Yesterday, Clare and I served as volunteer assistants for Chef Mamie, one of the teachers of public classes at the Natural Gourmet. We were cooking for an event hosted by the NYWCA (New York Women’s Culinary Alliance) highlighting umami*. The “fifth taste” (after the basic four: sweet, sour, salty, and bitter), umami is strongly present in many foods including tuna, chicken, seaweed, tomatoes, shiitake mushrooms, and parmesan cheese.
Last night’s event, held at the Institute for Culinary Education, featured a guest speaker from the Umami Information Center, who gave a short lecture on the history of the taste, which was followed by a buffet dinner full of umami-rich foods. The discovery of umami, in 1908, is credited to a Japanese chemist (Dr. Kikunae Ikeda of Tokyo Imperial University), thus people often associate the taste with Japanese foods. While it is true that many Japanese dishes are high in umami-rich ingredients, people of all nationalities have been tasting umami for centuries, it just wasn’t labeled as such. In fact, we learned during the lecture that breast milk is high in umami.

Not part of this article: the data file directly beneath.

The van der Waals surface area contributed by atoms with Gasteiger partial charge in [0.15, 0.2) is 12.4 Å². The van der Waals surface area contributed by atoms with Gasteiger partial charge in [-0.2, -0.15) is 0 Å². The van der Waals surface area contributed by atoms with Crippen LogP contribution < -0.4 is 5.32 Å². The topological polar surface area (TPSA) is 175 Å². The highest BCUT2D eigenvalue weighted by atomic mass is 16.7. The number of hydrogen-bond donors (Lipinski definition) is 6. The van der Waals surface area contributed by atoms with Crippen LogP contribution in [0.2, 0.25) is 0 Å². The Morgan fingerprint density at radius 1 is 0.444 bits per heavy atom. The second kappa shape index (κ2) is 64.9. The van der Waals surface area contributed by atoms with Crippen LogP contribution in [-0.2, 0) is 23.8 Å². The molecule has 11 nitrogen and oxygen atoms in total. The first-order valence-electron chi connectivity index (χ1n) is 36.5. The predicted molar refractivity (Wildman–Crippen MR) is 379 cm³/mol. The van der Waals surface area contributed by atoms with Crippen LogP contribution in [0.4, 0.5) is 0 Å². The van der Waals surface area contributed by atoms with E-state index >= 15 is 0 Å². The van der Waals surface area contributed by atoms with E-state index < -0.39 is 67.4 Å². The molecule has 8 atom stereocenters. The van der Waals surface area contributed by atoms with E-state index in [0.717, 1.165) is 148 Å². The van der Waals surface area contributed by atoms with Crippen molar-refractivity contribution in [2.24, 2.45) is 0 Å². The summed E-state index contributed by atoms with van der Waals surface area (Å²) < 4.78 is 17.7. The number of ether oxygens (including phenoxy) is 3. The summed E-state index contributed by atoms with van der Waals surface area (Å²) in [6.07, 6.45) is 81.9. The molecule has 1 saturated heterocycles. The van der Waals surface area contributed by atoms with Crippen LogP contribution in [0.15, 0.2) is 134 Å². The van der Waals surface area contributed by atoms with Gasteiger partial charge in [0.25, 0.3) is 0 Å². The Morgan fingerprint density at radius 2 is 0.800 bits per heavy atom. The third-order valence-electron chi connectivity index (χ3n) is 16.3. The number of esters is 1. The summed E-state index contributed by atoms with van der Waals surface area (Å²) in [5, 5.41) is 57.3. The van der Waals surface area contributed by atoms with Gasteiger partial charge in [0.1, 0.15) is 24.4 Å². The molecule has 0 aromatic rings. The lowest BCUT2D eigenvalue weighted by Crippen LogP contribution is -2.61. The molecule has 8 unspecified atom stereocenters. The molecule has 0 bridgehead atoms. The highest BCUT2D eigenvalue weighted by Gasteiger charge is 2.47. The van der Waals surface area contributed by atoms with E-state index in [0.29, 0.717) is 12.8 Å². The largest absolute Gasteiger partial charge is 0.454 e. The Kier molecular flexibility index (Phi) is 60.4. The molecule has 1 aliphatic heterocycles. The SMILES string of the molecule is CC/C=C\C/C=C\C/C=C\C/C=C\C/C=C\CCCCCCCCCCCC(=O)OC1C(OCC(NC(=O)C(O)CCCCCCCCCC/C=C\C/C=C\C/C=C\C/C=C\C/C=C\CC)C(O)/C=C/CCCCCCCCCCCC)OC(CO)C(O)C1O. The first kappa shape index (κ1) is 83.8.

The buffet we cooked included Japanese, Thai, Vietnamese, and Italian dishes, each of which were paired with a wine or sake (all donated by Gotham Wine). I made one Thai dish: stir fried straw mushrooms and prawns with shrimp paste; and one Japanese: miso soup.
Clare made two Vietnamese dishes: fresh spring rolls (served with a peanut sauce) and grilled pork chops.
Clare also helped Chef Mamie with the pizzas, which were delicious.
Chef Mamie made two dishes as well, they were my favorites: Japanese vegetable sushi rice and green tea cookies.
It was a fun night, and I learned some new recipes, which is always good.
My dinner plate from last night.
* I linked to the Wikipedia entry on umami for those who want to read more on its definition, but wanted to note that I found a glaring error on the page (which I corrected) so beware of false information.